Elsewhere, the Financial Times reports on a leaked contingency plan by the UK Government to boost the British economy in the event of a No Deal Brexit. The plan is said to include measures such as lowering import tariffs and providing specialist support to UK exporters. One Whitehall source described it as “a Doomsday list of economic levers we could pull if the economy is about to tank.”
Meanwhile, the German Finance Minister Olaf Scholz said yesterday that the financial industry needs to ensure that “even in the case of a hard Brexit, there is no danger for the stability of individual firms and the financial system as a whole.”
This comes as members of the US Congress have reiterated concerns that any return to a hard border in Ireland could jeopardise talks on a post-Brexit UK-US trade deal.
The Bank of England has said that Britain is facing its weakest economic growth in a decade amidst Brexit uncertainty and a slowdown of the global economy. Bank of England Governor Mark Carney said that “the fog of Brexit” was causing tensions in the UK and that the risk of No Deal Brexit is growing. Although the Bank decided not to raise interest rates, it believes that they will rise if a Brexit deal is agreed.
Elsewhere, the European Commission has said that the economies of all EU countries will continue to grow in 2019, but that the pace of growth will be slower than in previous years. The Commission blamed this slowdown on a number of uncertainties, including a reduction in China’s economic growth and the possibility of a “disruptive Brexit.”
France has recalled its ambassador to Italy for consultations following what it described as a series of “outrageous statements” and “baseless attacks” from the Italian government. A spokesperson for the French Foreign Ministry said, “This is unprecedented since the end of the [Second World] War,” adding that the recent meeting between Italy’s Deputy Prime Minister, Luigi Di Maio, and a group of French ‘yellow vest’ protestors “constitutes a further and unacceptable provocation.” The spokesperson said, “All these actions create a serious situation which calls into question the intentions of the Italian government towards its relationship with France.”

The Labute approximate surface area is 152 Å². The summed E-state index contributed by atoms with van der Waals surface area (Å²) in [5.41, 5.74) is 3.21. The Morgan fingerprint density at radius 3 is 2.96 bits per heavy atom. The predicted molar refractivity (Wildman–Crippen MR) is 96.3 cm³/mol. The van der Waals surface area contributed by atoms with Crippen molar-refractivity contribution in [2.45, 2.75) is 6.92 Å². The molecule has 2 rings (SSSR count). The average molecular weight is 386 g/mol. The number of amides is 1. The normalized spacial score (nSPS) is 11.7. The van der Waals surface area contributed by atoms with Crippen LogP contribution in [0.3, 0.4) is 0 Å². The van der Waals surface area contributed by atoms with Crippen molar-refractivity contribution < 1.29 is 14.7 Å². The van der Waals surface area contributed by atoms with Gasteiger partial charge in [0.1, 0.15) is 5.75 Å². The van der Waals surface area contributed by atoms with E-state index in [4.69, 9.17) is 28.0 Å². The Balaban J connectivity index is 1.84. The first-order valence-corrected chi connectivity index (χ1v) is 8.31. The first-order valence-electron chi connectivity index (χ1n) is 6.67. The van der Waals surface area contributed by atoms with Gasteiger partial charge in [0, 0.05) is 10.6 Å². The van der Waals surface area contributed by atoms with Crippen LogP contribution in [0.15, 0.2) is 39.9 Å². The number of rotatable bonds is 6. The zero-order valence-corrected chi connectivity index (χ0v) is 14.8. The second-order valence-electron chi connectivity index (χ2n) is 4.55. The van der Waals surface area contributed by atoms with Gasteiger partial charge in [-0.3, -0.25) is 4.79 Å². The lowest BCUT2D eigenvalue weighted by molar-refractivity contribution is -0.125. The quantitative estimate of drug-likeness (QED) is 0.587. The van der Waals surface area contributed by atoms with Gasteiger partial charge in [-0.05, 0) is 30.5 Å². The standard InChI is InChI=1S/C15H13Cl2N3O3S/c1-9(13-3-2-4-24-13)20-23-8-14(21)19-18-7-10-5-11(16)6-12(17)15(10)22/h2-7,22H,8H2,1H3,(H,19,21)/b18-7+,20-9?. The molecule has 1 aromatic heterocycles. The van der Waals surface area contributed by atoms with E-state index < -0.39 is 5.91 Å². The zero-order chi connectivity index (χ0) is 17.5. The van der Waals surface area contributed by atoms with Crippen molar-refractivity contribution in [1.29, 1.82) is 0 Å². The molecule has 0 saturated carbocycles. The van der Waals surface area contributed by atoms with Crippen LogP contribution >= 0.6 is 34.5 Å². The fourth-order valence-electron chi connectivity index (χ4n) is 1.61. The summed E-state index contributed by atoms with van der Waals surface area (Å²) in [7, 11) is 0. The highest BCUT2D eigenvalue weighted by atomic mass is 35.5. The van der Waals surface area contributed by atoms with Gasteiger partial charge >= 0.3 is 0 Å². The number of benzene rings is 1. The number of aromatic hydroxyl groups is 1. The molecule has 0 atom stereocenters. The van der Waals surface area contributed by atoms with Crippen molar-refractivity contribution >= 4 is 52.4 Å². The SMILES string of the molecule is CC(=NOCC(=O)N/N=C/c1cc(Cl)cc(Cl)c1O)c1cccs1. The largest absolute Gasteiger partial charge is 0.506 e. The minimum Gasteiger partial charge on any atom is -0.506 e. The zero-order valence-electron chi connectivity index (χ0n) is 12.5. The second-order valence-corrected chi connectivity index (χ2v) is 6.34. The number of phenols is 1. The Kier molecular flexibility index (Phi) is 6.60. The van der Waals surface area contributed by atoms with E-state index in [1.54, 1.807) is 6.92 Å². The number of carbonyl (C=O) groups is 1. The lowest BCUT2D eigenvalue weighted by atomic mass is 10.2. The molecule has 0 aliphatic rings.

Italy’s Interior Minister and joint Deputy Prime Minister, Matteo Salvini, has offered to meet French President Emmanuel Macron, and identified “three fundamental questions” to resolve with Paris. This includes ending the push back of migrants at the border, ending lengthy border checks, and the return of around fifteen Italian terrorists in France.
In a new blog, Open Europe’s Dominic Walsh and Aarti Shankar assess Jeremy Corbyn’s recent letter to the Prime Minister, in which he laid out five demands for changes to the Political Declaration which could secure Labour’s support for the Brexit deal. They observe that the letter “is a notable shift from Labour previous ‘six tests’ policy, which called for the government’s deal to deliver ‘the exact same benefits’ as EU membership – something that has widely been recognised as impossible to achieve.” They add, “Labour’s new strategy offers a credible path to supporting a ‘softer’ version of the government’s deal, and could have an important impact on what both MPs and the EU decide to do next.” However, they argue that aspects of Labour’s plan raise questions, particularly the demand for a ‘say’ in EU trade deals as part of a new customs union. They also point out that “[Labour’s] demand for ‘access to the European Arrest Warrant [EAW]’ is impossible, as there is no ‘access’ to the EAW for non-EU countries… Indeed, the Government has already tried to secure access to the EAW, but the EU refused.” Walsh and Shankar argue, “For the EU, this [letter] is likely to increase their incentive to delay offering the Prime Minister any concessions [on the backstop] at this stage. It reinforces their position that a deal could get through parliament without any changes to the text of the Withdrawal Agreement.”